Reading, Topics and Shiny Stuff
I’ve been sucking at posting here lately – and so, instead of continuing to suck, I’ve decided to veer off my blog topic slightly. A while back, when checking out Alana Taylor‘s (cutie of the Twitter song) blog, I saw her blog’s subtitle (“Tech – Entertainment – Life”) I thought… yeah, life, that would be good to post about.
So for now (until I get distracted by something really, really shiny) let’s assume this blog is subtitled “Social Media – and Life”. I figure that will keep me covered for all the general stuff. I promise, I’ll try to keep it interesting and not nauseatingly personal.
As I mentioned before, I’ve been working on my book, and have been reading a ton of memoirs (please feel free to recommend any funny ones I haven’t read in the comment section). I had been reticent to read Sloane Crosley‘s “I Was Told They’re Be Cake” because of some of the reviews on Amazon.com, several of which mentioned “Oh, great, another privileged gal talking about her life”. (As I recall, the same criticisms were present in a few of the reviews for Sara Barron’s “People Are Unappealing (Even Me)“.)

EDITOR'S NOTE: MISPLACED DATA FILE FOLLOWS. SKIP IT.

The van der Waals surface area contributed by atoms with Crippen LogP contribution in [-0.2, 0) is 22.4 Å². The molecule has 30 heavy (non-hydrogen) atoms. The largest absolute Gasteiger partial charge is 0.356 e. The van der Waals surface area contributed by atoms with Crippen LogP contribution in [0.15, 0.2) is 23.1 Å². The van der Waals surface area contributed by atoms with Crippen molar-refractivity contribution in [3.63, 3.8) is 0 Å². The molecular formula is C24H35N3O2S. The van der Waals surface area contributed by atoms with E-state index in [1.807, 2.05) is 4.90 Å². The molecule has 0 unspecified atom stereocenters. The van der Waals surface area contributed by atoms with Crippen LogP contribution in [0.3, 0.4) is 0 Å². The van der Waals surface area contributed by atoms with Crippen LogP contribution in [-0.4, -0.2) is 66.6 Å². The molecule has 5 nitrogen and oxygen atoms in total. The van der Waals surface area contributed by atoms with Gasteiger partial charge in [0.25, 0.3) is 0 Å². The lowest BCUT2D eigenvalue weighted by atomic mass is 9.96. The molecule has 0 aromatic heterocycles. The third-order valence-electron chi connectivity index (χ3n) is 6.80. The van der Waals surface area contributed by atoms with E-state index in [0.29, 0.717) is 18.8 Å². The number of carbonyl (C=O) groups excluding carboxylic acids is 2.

This is an interesting prejudice and reminds me of something my mother said recently “I really like this woman. But I didn’t want to meet her for a long time because she was rich.” ‘Kay… This is one of the fascinating things that would seem horrid if said for the reverse (“Didn’t want to meet that dude, ’cause he’s poor – and you know, I didn’t know what we’d have in common”.) Isn’t part of point of reading (or watching a film) about learning about another person’s experiences?…
Side rant: In a similar vein, it has always frustrated me that film with female lead(s) often get referred to as “chick films” since most every film has male leads and they are rarely assumed to be solely for men. Sure, a romantic comedy (e.g. the abysmal 27 Dresses) can be considered “only for women”, because it’s fair enough to assume that the target is mostly women. (And the less I say about that genre, and its profoundly unrealistic scenarios/conundrums and forced-quirky characters, the better.) But a film like “Thelma and Louise” (or “Blue Steel” for that matter) is most certainly not a “chick flick”.